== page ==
Friday, April 2, 2010

Fiddling While Houston Burns

While the city is struggling to find ways to close an estimated budget deficit of $110 over the next two years, city council seems poised to approve a deal with the Dynamos to build a new soccer stadium. The city will spend $10 million from property taxes to improve infrastructure around the site, on top of the $15 million the city previously spent to buy the land.

To call this irresponsible would be a gross understatement. City officials acknowledge that they are short on revenues, and their response is to spend more money that they don't have.

City officials have been pushing for this giant playground for years. Supposedly it will ultimately generate revenue for the city, which I am sure will be a great relief to the tax payers footing the bill today. While many Houstonians are struggling to pay their mortgage, the city has decided, once again, that it is a better steward of our money than we are.  While many Houstonians are tightening their belts in order to pay their bills, the city has decided that it doesn't need to do likewise.

The city has already threatened to lay off workers as one step to close the deficit. We will undoubtedly hear talk of reductions in services as time passes. And then, after city officials have allegedly cut all of the fat from the budget, the idea of raising taxes will be floated. They will whine that they have no other choice, while hoping that Houstonians forget their profligate spending.

City officials would have us believe that this atrocity is in the "public welfare" while ignoring the harm it inflicts on the individuals who actually comprise "the public". They would have us believe that they are promoting the "common good", as if robbing individuals is good for anyone. They would have us believe that the best interests of all Houstonians in mind, while ignoring the fact that they don't know all Houstonians or what our interests are.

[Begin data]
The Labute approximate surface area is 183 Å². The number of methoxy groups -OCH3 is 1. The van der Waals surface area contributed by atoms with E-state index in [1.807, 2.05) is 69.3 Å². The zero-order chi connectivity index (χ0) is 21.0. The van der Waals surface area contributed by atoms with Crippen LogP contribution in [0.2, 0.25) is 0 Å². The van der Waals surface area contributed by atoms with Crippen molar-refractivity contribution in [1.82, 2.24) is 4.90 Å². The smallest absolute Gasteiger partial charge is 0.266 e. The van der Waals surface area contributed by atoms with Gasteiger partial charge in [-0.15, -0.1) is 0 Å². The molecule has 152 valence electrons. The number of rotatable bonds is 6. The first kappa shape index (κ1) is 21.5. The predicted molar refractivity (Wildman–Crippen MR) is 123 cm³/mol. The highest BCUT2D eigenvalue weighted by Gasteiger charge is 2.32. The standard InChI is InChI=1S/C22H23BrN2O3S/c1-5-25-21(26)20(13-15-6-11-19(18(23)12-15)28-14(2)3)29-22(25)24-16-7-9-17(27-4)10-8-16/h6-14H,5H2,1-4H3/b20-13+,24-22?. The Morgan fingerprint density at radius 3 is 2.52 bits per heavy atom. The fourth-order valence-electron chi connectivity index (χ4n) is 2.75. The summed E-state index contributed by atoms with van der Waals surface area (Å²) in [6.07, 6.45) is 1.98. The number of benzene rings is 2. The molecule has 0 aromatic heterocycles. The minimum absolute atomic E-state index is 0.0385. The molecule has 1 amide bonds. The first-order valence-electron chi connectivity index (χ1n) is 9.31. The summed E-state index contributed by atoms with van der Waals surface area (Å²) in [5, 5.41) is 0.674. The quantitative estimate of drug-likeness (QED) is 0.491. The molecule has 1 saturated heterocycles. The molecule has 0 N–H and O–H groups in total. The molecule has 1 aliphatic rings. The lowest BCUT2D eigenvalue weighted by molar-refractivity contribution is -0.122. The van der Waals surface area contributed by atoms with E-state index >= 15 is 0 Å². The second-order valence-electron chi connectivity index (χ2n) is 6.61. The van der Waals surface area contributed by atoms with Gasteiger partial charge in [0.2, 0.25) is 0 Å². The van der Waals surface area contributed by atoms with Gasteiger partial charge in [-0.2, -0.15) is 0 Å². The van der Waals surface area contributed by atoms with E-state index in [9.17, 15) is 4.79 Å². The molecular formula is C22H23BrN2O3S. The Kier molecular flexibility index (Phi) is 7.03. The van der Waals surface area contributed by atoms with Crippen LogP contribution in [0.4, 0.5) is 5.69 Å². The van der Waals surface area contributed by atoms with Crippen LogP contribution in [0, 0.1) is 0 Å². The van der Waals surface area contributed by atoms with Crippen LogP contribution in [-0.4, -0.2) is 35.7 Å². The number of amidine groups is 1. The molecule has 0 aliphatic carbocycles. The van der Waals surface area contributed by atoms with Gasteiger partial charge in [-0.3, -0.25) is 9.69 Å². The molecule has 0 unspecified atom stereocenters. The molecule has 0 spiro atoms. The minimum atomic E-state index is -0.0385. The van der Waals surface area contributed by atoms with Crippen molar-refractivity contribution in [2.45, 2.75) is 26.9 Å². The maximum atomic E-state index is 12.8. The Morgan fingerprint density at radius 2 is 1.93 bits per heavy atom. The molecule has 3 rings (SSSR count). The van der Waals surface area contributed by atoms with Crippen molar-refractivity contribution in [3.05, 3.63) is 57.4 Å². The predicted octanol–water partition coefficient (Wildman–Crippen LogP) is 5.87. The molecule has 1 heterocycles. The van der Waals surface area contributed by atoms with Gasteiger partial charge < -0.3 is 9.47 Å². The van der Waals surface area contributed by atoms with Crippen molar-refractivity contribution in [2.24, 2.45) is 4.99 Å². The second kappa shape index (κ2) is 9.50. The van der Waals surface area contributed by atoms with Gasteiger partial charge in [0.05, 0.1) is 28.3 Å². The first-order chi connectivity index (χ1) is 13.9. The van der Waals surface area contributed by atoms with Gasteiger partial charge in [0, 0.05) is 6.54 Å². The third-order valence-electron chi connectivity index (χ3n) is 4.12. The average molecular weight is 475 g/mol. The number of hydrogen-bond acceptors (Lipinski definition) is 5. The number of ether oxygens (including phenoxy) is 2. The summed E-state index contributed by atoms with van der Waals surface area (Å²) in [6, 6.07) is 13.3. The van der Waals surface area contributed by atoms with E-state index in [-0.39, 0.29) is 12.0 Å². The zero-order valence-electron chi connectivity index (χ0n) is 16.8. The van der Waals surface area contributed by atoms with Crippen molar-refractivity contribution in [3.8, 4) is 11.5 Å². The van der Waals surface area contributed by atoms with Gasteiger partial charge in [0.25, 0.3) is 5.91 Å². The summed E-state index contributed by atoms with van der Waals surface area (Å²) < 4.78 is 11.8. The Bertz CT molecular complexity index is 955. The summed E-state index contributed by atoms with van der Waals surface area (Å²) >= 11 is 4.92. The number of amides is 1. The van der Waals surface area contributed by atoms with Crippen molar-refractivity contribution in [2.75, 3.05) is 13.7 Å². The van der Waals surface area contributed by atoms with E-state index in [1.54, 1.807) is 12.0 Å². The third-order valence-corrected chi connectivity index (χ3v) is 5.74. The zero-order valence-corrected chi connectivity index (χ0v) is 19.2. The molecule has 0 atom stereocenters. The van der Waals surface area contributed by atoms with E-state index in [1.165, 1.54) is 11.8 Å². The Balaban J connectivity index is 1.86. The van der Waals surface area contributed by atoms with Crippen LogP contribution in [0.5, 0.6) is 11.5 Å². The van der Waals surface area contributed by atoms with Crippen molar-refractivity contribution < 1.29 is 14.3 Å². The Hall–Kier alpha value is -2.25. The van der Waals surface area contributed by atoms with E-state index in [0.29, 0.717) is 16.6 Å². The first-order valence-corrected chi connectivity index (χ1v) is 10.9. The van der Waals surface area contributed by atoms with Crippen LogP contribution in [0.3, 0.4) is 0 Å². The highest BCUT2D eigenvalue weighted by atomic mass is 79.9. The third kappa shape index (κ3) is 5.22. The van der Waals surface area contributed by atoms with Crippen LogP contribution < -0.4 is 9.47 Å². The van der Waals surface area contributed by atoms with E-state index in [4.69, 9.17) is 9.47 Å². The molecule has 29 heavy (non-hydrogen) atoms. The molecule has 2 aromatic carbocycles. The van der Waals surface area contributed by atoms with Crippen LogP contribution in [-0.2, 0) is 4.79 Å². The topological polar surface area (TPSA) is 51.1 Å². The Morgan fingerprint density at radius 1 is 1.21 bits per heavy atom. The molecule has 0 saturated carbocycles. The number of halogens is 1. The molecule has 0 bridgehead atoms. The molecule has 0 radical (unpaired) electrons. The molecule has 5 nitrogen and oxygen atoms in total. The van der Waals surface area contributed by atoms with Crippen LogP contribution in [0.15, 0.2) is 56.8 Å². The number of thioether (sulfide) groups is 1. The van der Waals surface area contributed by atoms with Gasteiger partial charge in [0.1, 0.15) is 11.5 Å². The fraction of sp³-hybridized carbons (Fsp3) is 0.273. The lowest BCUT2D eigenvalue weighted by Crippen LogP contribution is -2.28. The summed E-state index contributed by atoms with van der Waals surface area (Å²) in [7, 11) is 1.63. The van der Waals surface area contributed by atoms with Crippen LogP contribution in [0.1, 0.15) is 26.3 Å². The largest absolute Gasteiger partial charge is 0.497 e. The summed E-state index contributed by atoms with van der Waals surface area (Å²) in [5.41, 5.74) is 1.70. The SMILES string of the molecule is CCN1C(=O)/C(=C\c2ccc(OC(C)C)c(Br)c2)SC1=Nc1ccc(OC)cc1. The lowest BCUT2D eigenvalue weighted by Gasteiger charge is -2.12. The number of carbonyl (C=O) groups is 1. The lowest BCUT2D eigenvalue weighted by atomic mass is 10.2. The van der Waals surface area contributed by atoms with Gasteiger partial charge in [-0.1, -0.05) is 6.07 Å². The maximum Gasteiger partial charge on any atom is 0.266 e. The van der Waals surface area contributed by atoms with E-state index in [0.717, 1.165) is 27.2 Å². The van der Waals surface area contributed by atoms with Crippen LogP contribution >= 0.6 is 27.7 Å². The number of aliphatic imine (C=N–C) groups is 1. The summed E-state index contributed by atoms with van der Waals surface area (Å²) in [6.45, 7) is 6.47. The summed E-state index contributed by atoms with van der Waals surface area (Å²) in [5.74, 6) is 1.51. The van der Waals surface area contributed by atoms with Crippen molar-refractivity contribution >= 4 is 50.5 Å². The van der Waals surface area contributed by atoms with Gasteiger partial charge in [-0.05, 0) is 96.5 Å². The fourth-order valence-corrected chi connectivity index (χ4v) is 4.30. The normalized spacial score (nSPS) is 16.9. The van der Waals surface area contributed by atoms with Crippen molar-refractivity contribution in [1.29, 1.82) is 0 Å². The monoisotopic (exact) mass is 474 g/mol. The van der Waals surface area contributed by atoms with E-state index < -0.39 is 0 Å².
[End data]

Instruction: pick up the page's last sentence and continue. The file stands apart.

This massive evasion is aided and abetted by Pragmatism. Having rejected principles, city officials treat each day and each event as disconnected and isolated. As an example, on the same day city council approved a deal to sell one stadium--the facility formerly known as the Summit--for a fire sale price, council considered a deal to build another boondoggle--the stadium for the Dynamos. They see no principle uniting the two. All they see is a "good" deal now. The fact that a previous "good" deal had to be disposed of at a bargain basement price is of no relevance.

That the Dynamo stadium deal will ultimately turn out bad for taxpayers is completely foreseeable--if one thinks in principles. Consider the following: the Summit was completed in 1975 at a cost of $27 million. It was sold for a paltry $7.5 million 35 years later--not exactly a very good investment. The Astrodome has been sitting vacant and rotting for years, costing taxpayers more than $1 million per year for the little maintenance that is performed. Last fall, the Chronicle reported that taxpayers may need to bailout the Harris Country-Houston Sports Authority (which helped build Minute Maid Park, Reliant Stadium and the Toyota Center) to the tune of $7 million per year.

Just in case you aren't keeping count, this means that the last 5 sports stadiums built in the city have all turned out to be a drain on taxpayers in one form or another, despite the promises of political leaders. What do we need to be smoking to believe that the 6th stadium is going to turn out differently?

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